The banksters had lost, temporarily, and the United States Congress voted, then, spurred by the relevations: the Securities Act of 1933; the Securities Exchange Act of 1934; the 1935 formation of the Securities and Exchange Commission, as a means to enforce the new acts. The Emergency Banking Act, in the context of the famous banking holiday. The Home Owners Loan Corporation, the precedent for LaRouche’s much broader Homeowners and Bank Protection Act. The Glass-Steagall Act, separating activities of chartered commercial banks from investment banks, and banking from insurance; that was at the end of June 1933. And then, the Wheeler-Rayburn Public Utility Holding Company Act.

Pecora, when he closed his investigation on July 2, 1934, was appointed by Roosevelt as Commissioner of the newly formed U.S. Securities and Exchange Commission. And in 1939, he wrote his famous book about his state investigations, Wall Street Under Oath: The Story of Our Modern Money Changers—the subtitle is often left aside, “The Story of Our Modern Money Changers,” Les Marchands du Temple in French.

Let me present two quotes from Pecora’s book. First, from the Preface, and this is a quote from Pecora himself: “Under the surface of the governmental regulation of the securities market, the same forces that produced the riotous speculative excesses of the ‘wild bull market’ of 1929 still give evidence of their existence and influence. Though repressed for the present, it cannot be doubted that, given a suitable opportunity, they would spring back to their pernicious activity.”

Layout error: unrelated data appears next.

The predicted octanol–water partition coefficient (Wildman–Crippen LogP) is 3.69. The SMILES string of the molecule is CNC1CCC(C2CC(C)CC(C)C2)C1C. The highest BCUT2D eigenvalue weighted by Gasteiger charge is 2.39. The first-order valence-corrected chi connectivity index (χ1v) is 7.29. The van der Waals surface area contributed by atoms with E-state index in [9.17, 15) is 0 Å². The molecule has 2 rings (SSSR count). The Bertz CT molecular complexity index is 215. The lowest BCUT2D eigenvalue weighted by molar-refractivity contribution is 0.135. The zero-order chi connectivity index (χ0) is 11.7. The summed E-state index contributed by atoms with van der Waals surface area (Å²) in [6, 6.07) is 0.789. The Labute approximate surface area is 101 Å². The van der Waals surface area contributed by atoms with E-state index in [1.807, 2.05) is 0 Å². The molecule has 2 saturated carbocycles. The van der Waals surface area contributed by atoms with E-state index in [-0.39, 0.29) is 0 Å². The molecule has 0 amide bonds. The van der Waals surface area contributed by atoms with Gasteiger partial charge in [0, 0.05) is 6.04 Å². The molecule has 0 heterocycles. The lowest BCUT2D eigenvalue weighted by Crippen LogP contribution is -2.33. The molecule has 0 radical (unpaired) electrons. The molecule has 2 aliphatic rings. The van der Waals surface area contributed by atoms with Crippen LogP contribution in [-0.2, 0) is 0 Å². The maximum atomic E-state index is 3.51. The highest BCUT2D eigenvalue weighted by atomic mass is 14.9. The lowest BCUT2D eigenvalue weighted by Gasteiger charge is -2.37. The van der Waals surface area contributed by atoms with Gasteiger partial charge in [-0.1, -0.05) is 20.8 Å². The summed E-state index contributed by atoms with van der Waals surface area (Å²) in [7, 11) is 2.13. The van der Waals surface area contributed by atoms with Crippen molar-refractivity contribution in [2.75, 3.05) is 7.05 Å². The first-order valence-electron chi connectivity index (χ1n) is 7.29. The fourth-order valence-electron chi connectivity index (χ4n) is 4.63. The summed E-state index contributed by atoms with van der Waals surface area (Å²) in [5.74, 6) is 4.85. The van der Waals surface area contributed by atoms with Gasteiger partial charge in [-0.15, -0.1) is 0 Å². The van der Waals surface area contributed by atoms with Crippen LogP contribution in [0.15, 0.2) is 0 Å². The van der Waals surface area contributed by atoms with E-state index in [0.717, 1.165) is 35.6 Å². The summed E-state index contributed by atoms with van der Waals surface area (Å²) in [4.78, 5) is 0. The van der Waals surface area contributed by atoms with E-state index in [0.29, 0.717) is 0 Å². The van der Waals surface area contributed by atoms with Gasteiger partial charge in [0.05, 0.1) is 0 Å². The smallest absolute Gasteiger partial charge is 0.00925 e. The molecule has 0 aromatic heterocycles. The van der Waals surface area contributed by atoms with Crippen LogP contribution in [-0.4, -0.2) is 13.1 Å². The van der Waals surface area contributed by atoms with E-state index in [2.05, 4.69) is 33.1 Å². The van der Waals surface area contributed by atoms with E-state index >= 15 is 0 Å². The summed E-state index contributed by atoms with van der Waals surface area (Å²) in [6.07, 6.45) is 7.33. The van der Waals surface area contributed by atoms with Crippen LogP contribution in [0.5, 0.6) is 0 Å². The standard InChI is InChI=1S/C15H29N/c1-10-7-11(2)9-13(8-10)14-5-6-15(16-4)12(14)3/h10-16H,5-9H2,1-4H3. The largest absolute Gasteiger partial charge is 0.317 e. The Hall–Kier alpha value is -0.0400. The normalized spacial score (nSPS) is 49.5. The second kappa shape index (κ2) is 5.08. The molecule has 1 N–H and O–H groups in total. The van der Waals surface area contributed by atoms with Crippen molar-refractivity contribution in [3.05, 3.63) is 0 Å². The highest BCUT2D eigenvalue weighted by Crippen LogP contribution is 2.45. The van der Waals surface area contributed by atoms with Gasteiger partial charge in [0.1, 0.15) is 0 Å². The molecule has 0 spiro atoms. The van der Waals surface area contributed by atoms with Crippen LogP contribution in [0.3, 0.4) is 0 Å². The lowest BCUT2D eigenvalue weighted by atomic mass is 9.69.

Then, a second quote in the book itself, Wall Street Under Oath: “Had there been full disclosure of what has been done in furtherance of these schemes, they could not long have survived the fierce light of publicity and criticism. Legal chicanery and pitch darkness were the bankers’ stoutest allies.”

Picking Up the Torch

What Pecora is telling us, is that much remained to be done then, and it is up to us to pick up the torch. Indeed, it is since then, that all the regulatory legislation of those days which vanished, or was diluted, in the permissive and criminal atmosphere of the “New Economy”—the decoupling in 1971 of the dollar from gold, Aug. 15, 1971; the London Big Bang, big deregulation, of Oct. 27, 1986, the Thatcher deregulation; the Alan Greenspan exuberant follies from 1987 on, and the “Washington Consensus” of the 1990s. And the City of London is proven, if you look at this period of history, as having been the platform for the Wall Street gangsterism, and you can see it if you follow one Joseph Casano, the insurance company AIG’s representative in London, who there, following Michael Milken’s example, invented the collateralized debt obligation, to transform credit into assets, then make money at it, then more credit, then more assets, and have the snowball rolling—and destroying economies and human beings.